- “‘It can make humans more productive than we have ever imagined,’ said Sundar Pichai, the chief executive of Google’s owner Alphabet.
- ‘I view it as a very profound enabling technology,’ said Pichai. ‘If you think about fire or electricity or the internet, it is like that but I think even more profound.’”
“This is about capturing the next great pool of wealth in technology,” says Craig Le Clair, an analyst at Forrester Research, the tech analytics firm. He compares A.I. to electricity in its potential impact. Sundar Pichai, [Microsoft CEO Satya] Nadella’s rival CEO at Alphabet, has gone further, calling A.I. the most important project humanity would ever work on, “more profound than fire.”
- “Alphabet and Google CEO, Sundar Pichai, is the latest tech giant kingpin to make a public call for AI to be regulated while simultaneously encouraging lawmakers towards a dilute enabling framework that does not put any hard limits on what can be done with AI technologies.
- Google chief claiming: ‘AI has the potential to improve billions of lives, and the biggest risk may be failing to do so'”
Image Credits: Andrew Harrer / Bloomberg / Getty Images
“The last section of this article (about 35 pages) presented a portfolio of 13 companies (12 public ones) that may be construed as the world leaders in AI and associated industries.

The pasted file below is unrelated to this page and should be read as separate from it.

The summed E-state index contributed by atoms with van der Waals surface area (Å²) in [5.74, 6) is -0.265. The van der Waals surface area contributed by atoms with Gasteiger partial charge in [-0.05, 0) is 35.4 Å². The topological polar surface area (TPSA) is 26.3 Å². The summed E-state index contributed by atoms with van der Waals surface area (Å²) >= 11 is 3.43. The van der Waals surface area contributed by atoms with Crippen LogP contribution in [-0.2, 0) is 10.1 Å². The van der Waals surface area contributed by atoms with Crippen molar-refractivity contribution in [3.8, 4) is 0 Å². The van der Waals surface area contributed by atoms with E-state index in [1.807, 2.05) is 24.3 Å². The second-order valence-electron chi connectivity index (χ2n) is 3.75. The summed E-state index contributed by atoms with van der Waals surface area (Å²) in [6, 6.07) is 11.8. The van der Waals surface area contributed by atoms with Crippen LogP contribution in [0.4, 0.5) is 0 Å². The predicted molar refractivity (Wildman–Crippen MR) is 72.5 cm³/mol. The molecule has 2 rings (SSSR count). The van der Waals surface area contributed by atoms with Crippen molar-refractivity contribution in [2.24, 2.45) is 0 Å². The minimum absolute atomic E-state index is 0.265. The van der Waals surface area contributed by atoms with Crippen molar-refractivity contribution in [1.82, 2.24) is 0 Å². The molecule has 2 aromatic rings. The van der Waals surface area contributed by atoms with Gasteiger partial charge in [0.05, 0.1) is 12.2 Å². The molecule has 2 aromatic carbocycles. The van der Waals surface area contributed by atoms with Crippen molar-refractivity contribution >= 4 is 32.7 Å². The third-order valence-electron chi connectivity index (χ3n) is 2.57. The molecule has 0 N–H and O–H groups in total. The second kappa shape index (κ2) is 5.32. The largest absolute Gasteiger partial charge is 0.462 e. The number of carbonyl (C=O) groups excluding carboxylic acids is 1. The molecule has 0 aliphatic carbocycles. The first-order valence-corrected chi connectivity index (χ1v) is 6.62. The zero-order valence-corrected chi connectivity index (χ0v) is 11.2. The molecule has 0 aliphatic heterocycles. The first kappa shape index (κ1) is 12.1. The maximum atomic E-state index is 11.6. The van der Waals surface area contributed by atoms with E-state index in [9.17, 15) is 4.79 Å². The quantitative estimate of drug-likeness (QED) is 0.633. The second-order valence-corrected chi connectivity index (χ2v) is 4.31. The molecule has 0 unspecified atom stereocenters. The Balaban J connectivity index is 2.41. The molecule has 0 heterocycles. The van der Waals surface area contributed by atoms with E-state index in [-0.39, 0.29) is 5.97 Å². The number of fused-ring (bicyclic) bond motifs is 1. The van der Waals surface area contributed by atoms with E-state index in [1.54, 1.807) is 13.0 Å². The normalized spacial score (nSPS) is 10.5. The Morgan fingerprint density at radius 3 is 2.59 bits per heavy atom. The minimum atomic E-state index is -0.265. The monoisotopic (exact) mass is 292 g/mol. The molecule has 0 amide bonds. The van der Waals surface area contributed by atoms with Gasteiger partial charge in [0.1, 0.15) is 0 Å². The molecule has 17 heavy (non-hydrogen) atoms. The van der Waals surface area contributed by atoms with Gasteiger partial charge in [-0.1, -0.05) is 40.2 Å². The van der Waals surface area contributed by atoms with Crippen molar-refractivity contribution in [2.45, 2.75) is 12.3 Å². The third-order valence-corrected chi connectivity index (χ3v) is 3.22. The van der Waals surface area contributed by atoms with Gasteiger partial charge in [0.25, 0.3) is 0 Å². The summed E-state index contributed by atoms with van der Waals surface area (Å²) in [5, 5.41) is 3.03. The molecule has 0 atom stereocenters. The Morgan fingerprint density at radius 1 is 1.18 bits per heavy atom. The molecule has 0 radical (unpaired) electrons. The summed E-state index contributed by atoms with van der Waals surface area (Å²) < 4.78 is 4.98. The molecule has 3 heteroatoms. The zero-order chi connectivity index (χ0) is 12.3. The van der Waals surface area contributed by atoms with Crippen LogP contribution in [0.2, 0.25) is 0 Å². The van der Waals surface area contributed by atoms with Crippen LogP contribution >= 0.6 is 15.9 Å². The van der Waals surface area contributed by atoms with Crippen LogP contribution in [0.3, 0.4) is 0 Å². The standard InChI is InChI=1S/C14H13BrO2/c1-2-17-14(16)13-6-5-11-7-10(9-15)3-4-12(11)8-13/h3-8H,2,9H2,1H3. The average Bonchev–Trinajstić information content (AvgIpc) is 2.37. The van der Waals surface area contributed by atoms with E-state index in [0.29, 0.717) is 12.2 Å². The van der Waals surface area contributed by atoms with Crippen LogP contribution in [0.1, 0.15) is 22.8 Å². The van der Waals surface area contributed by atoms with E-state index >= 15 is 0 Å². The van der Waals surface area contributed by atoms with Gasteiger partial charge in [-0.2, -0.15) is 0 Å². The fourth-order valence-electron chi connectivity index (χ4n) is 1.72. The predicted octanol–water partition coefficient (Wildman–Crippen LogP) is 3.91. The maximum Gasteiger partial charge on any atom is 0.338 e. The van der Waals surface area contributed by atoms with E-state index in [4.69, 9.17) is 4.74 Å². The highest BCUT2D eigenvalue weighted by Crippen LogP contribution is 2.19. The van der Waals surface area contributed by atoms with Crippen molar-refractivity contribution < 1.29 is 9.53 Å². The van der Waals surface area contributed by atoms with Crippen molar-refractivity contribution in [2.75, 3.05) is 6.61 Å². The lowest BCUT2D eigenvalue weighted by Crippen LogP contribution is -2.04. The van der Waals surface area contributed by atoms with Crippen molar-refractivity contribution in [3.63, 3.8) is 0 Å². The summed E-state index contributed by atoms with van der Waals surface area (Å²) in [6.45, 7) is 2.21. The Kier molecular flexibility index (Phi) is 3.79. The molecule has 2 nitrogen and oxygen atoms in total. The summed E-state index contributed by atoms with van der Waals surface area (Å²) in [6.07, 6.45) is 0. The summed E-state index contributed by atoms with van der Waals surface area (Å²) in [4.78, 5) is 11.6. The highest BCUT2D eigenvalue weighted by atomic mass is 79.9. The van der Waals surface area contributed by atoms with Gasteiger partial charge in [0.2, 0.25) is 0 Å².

- Alphabet (GOOG) (NASDAQ:GOOGL) (leadership in AI software)
- Amazon (AMZN) (leadership in AI software)
- Disney (DIS) (leadership in entertainment and original content)
- IBM (IBM) (leadership in AI software)
- Microsoft (MSFT) (leadership in AI software)
- MongoDB (MDB) (leadership in database management)
- Netflix (NFLX) (leadership in entertainment and original content)
- NVIDIA (NVDA) (leadership in AI hardware)
- Oracle (ORCL) (leadership in database management and data storage)
- Palo Alto Networks (PANW) (leadership in cyber security)
- Tesla (TSLA) (leadership in AI hardware)”
“This shift, announced Friday, moves the world’s biggest search engine from spitting out results based on keywords to “something closer to language,” said Ben Gomes, the search chief for Alphabet Inc.’s Google. “We’re very far from solving the problem fully, but this is a huge step forward,” he said at a press briefing.”